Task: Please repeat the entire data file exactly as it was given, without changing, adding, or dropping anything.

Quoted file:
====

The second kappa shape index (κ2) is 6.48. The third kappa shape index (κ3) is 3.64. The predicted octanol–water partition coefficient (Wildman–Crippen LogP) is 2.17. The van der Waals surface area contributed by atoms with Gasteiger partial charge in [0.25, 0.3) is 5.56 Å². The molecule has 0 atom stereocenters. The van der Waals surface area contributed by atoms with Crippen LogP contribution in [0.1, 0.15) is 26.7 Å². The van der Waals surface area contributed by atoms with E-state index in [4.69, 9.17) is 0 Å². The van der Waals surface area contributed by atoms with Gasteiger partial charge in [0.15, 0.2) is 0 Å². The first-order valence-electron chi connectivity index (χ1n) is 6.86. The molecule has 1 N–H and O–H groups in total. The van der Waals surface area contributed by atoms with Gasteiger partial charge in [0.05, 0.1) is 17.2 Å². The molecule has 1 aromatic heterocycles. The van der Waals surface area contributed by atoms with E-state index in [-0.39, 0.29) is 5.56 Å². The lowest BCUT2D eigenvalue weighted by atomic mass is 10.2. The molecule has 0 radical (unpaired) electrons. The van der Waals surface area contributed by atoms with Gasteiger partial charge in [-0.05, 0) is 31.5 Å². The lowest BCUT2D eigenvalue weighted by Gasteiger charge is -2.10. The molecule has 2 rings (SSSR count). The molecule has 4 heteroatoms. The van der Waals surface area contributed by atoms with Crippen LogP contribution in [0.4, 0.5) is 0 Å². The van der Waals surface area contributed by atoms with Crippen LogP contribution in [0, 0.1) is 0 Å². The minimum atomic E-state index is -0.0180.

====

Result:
The second kappa shape index (κ2) is 6.48. The third kappa shape index (κ3) is 3.64. The predicted octanol–water partition coefficient (Wildman–Crippen LogP) is 2.17. The van der Waals surface area contributed by atoms with Gasteiger partial charge in [0.25, 0.3) is 5.56 Å². The molecule has 0 atom stereocenters. The van der Waals surface area contributed by atoms with Crippen LogP contribution in [0.1, 0.15) is 26.7 Å². The van der Waals surface area contributed by atoms with E-state index in [4.69, 9.17) is 0 Å². The van der Waals surface area contributed by atoms with Gasteiger partial charge in [0.15, 0.2) is 0 Å². The first-order valence-electron chi connectivity index (χ1n) is 6.86. The molecule has 1 N–H and O–H groups in total. The van der Waals surface area contributed by atoms with Gasteiger partial charge in [0.05, 0.1) is 17.2 Å². The molecule has 1 aromatic heterocycles. The van der Waals surface area contributed by atoms with E-state index in [-0.39, 0.29) is 5.56 Å². The lowest BCUT2D eigenvalue weighted by atomic mass is 10.2. The molecule has 0 radical (unpaired) electrons. The van der Waals surface area contributed by atoms with Gasteiger partial charge in [-0.05, 0) is 31.5 Å². The lowest BCUT2D eigenvalue weighted by Gasteiger charge is -2.10. The molecule has 2 rings (SSSR count). The molecule has 4 heteroatoms. The van der Waals surface area contributed by atoms with Crippen LogP contribution in [0.4, 0.5) is 0 Å². The van der Waals surface area contributed by atoms with Crippen LogP contribution in [0, 0.1) is 0 Å². The minimum atomic E-state index is -0.0180.